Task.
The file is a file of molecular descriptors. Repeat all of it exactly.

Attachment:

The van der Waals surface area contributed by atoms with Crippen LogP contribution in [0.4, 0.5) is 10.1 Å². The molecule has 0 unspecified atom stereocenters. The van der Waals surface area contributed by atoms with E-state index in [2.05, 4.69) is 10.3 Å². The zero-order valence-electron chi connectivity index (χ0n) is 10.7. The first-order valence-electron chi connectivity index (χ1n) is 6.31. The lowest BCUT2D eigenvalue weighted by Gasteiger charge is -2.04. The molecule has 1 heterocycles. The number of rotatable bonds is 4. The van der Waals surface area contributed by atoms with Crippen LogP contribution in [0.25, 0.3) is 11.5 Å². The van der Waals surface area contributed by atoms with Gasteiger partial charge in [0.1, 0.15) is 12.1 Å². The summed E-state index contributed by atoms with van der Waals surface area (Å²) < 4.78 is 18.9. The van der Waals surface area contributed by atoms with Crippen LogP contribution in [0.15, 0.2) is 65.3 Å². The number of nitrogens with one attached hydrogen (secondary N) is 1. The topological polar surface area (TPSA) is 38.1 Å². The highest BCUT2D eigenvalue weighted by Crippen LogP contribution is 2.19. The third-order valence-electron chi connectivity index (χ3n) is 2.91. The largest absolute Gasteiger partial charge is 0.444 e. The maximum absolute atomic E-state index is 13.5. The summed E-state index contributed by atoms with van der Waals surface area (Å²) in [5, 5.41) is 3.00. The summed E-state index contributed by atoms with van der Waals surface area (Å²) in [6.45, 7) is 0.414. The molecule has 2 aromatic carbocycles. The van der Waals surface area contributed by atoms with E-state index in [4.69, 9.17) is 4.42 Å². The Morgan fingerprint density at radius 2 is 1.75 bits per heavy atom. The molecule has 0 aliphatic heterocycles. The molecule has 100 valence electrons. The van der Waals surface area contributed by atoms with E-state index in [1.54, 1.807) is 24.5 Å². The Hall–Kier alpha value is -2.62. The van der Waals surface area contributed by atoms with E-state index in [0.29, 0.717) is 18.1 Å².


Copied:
The van der Waals surface area contributed by atoms with Crippen LogP contribution in [0.4, 0.5) is 10.1 Å². The molecule has 0 unspecified atom stereocenters. The van der Waals surface area contributed by atoms with E-state index in [2.05, 4.69) is 10.3 Å². The zero-order valence-electron chi connectivity index (χ0n) is 10.7. The first-order valence-electron chi connectivity index (χ1n) is 6.31. The lowest BCUT2D eigenvalue weighted by Gasteiger charge is -2.04. The molecule has 1 heterocycles. The number of rotatable bonds is 4. The van der Waals surface area contributed by atoms with Crippen LogP contribution in [0.25, 0.3) is 11.5 Å². The van der Waals surface area contributed by atoms with Gasteiger partial charge in [0.1, 0.15) is 12.1 Å². The summed E-state index contributed by atoms with van der Waals surface area (Å²) < 4.78 is 18.9. The van der Waals surface area contributed by atoms with Crippen LogP contribution in [0.15, 0.2) is 65.3 Å². The number of nitrogens with one attached hydrogen (secondary N) is 1. The topological polar surface area (TPSA) is 38.1 Å². The highest BCUT2D eigenvalue weighted by Crippen LogP contribution is 2.19. The third-order valence-electron chi connectivity index (χ3n) is 2.91. The largest absolute Gasteiger partial charge is 0.444 e. The maximum absolute atomic E-state index is 13.5. The summed E-state index contributed by atoms with van der Waals surface area (Å²) in [5, 5.41) is 3.00. The summed E-state index contributed by atoms with van der Waals surface area (Å²) in [6.45, 7) is 0.414. The molecule has 2 aromatic carbocycles. The van der Waals surface area contributed by atoms with E-state index in [4.69, 9.17) is 4.42 Å². The Morgan fingerprint density at radius 2 is 1.75 bits per heavy atom. The molecule has 0 aliphatic heterocycles. The molecule has 100 valence electrons. The van der Waals surface area contributed by atoms with E-state index in [1.54, 1.807) is 24.5 Å². The Hall–Kier alpha value is -2.62. The van der Waals surface area contributed by atoms with E-state index in [0.29, 0.717) is 18.1 Å².